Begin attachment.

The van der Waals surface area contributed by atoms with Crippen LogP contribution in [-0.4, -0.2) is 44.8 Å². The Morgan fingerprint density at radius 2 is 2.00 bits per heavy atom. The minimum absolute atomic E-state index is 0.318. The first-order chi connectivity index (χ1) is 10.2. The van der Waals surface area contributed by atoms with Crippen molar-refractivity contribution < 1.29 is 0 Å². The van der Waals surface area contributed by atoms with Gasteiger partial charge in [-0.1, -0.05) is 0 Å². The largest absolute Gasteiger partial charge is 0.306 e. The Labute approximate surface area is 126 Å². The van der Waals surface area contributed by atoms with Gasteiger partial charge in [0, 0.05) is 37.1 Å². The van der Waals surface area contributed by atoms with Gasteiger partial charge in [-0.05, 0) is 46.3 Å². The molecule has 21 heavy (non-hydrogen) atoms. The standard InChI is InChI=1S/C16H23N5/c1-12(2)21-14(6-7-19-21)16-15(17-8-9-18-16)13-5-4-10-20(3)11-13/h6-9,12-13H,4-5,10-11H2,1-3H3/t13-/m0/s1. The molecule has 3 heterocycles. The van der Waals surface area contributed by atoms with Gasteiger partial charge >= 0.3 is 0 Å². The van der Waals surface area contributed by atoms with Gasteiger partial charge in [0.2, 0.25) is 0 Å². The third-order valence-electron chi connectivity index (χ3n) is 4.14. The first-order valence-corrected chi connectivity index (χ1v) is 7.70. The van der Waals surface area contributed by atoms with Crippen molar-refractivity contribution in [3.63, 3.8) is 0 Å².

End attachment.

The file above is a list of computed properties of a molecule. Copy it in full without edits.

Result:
The van der Waals surface area contributed by atoms with Crippen LogP contribution in [-0.4, -0.2) is 44.8 Å². The Morgan fingerprint density at radius 2 is 2.00 bits per heavy atom. The minimum absolute atomic E-state index is 0.318. The first-order chi connectivity index (χ1) is 10.2. The van der Waals surface area contributed by atoms with Crippen molar-refractivity contribution < 1.29 is 0 Å². The van der Waals surface area contributed by atoms with Gasteiger partial charge in [-0.1, -0.05) is 0 Å². The largest absolute Gasteiger partial charge is 0.306 e. The Labute approximate surface area is 126 Å². The van der Waals surface area contributed by atoms with Gasteiger partial charge in [0, 0.05) is 37.1 Å². The van der Waals surface area contributed by atoms with Gasteiger partial charge in [-0.05, 0) is 46.3 Å². The molecule has 21 heavy (non-hydrogen) atoms. The standard InChI is InChI=1S/C16H23N5/c1-12(2)21-14(6-7-19-21)16-15(17-8-9-18-16)13-5-4-10-20(3)11-13/h6-9,12-13H,4-5,10-11H2,1-3H3/t13-/m0/s1. The molecule has 3 heterocycles. The van der Waals surface area contributed by atoms with Gasteiger partial charge >= 0.3 is 0 Å². The van der Waals surface area contributed by atoms with Gasteiger partial charge in [0.2, 0.25) is 0 Å². The third-order valence-electron chi connectivity index (χ3n) is 4.14. The first-order valence-corrected chi connectivity index (χ1v) is 7.70. The van der Waals surface area contributed by atoms with Crippen molar-refractivity contribution in [3.63, 3.8) is 0 Å².